Harry Leland (H. L.) Mitchell, born in 1906, begins his autobiography,Mean Things Happening in This Land(1979), with vignettes of his early encounters with race. As a child, he viewed the corpse of a white man, heard his uncle’s story of killing a black man, and witnessed a mob burning an African American man alive. Of the incidents, Mitchell writes, “I could never forget these killings, the violence between blacks and whites, the savagery of mob spirit.” Mitchell, in his autobiography, reflects on these events, noting, “certainly these early impressions helped to determine the course my life was to...

  10. 5 Violent Masculinity: Ritual and Performance in Southern Lynchings
    (pp. 113-130)

    In 1916, authorities arrested seventeen-year-old African American Jesse Washington for the murder and sexual assault of fifty-three-year-old Lucy Fryer. Washington’s confession, which he signed although could not read, claimed that he had, “pulled up her clothes and crawled on her and screwed her,” after which he hit her in the head twice with a hammer.¹ Washington, the only suspect, stood trial in Waco, Texas. During the hour-long proceeding, a crowd gathered to hear the judgment. After the jury read the “guilty” verdict, the crowd turned into a mob, removed Washington from the courtroom, and dragged him into the town square....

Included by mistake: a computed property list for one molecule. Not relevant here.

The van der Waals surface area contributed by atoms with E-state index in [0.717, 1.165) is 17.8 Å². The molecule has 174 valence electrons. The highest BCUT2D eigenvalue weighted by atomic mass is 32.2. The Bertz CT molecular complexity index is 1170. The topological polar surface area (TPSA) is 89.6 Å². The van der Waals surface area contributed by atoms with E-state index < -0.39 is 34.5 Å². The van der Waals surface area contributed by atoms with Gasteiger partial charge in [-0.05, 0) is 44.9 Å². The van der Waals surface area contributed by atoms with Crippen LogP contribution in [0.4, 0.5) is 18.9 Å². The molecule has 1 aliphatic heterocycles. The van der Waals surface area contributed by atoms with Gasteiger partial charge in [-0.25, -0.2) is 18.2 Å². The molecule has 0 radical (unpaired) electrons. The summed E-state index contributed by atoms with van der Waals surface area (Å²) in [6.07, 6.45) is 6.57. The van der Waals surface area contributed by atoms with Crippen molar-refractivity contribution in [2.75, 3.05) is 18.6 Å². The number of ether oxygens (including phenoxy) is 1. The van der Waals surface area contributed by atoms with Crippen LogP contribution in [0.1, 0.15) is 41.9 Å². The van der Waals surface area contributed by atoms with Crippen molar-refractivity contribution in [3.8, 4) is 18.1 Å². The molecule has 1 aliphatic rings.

11. 6 “Is This the Man?”: White Girls’ Participation in Southern Lynchings
    (pp. 131-152)

    In 1919, teenager Mattie Hudson of Vicksburg, Mississippi, claimed that at five o’clock in the morning a black man had entered her bedroom and attempted to rape her. Hudson, who lived with her parents, asserted that after her attacker forced his way through a screened window, she “shrieked for help and fought him.” She was “unharmed except to suffer a severe nervous shock as the result of her harrowing experience.”¹ The town quickly began a search with bloodhounds for the culprit and brought Hudson to the jail to view a lineup. Among the men presented to her was Lloyd Clay,...

  12. Conclusion
    (pp. 153-158)

    Despite elite white male southerners’ success in reconstituting white supremacy legally and socially during the 1870s and 1880s, they struggled to maintain cultural, political, and economic control throughout the late nineteenth and first half of the twentieth centuries. White southerners vigilantly worked toward white supremacy’s survival while African Americans and reformers fought for its demise.¹ White adults, fearful that each generation that came of age without experiencing slavery would violate the racial dictates of segregation, focused on socializing generations of white youth into adults’ racial beliefs. The social roles created by white adults for their children during segregation were intended...

  13. Notes
    (pp. 159-204)
  14. Bibliography
    (pp. 205-224)
  15. Index
    (pp. 225-237)